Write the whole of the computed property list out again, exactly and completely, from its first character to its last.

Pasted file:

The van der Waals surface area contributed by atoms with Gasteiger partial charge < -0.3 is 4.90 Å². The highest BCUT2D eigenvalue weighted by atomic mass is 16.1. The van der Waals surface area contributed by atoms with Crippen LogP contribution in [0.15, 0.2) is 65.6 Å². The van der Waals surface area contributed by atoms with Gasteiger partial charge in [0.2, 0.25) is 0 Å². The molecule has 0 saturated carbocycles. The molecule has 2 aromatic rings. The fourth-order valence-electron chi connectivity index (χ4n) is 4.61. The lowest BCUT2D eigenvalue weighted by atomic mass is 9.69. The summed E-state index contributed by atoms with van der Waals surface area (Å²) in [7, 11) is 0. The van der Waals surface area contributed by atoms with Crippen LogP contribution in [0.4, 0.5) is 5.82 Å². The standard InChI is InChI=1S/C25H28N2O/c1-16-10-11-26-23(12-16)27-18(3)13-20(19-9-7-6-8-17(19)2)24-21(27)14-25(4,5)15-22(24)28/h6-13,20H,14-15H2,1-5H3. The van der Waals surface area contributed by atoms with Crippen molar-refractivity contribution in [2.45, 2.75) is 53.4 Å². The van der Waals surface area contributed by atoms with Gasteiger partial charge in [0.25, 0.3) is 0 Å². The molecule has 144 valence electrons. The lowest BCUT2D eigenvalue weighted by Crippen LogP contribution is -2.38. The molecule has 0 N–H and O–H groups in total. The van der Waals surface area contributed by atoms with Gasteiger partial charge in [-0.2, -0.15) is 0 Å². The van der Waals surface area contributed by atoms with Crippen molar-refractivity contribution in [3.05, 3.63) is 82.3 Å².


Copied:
The van der Waals surface area contributed by atoms with Gasteiger partial charge < -0.3 is 4.90 Å². The highest BCUT2D eigenvalue weighted by atomic mass is 16.1. The van der Waals surface area contributed by atoms with Crippen LogP contribution in [0.15, 0.2) is 65.6 Å². The van der Waals surface area contributed by atoms with Gasteiger partial charge in [0.2, 0.25) is 0 Å². The molecule has 0 saturated carbocycles. The molecule has 2 aromatic rings. The fourth-order valence-electron chi connectivity index (χ4n) is 4.61. The lowest BCUT2D eigenvalue weighted by atomic mass is 9.69. The summed E-state index contributed by atoms with van der Waals surface area (Å²) in [7, 11) is 0. The van der Waals surface area contributed by atoms with Crippen LogP contribution in [0.4, 0.5) is 5.82 Å². The standard InChI is InChI=1S/C25H28N2O/c1-16-10-11-26-23(12-16)27-18(3)13-20(19-9-7-6-8-17(19)2)24-21(27)14-25(4,5)15-22(24)28/h6-13,20H,14-15H2,1-5H3. The van der Waals surface area contributed by atoms with Crippen molar-refractivity contribution in [2.45, 2.75) is 53.4 Å². The van der Waals surface area contributed by atoms with Gasteiger partial charge in [0.25, 0.3) is 0 Å². The molecule has 144 valence electrons. The lowest BCUT2D eigenvalue weighted by Crippen LogP contribution is -2.38. The molecule has 0 N–H and O–H groups in total. The van der Waals surface area contributed by atoms with Gasteiger partial charge in [-0.2, -0.15) is 0 Å². The van der Waals surface area contributed by atoms with Crippen molar-refractivity contribution in [3.05, 3.63) is 82.3 Å².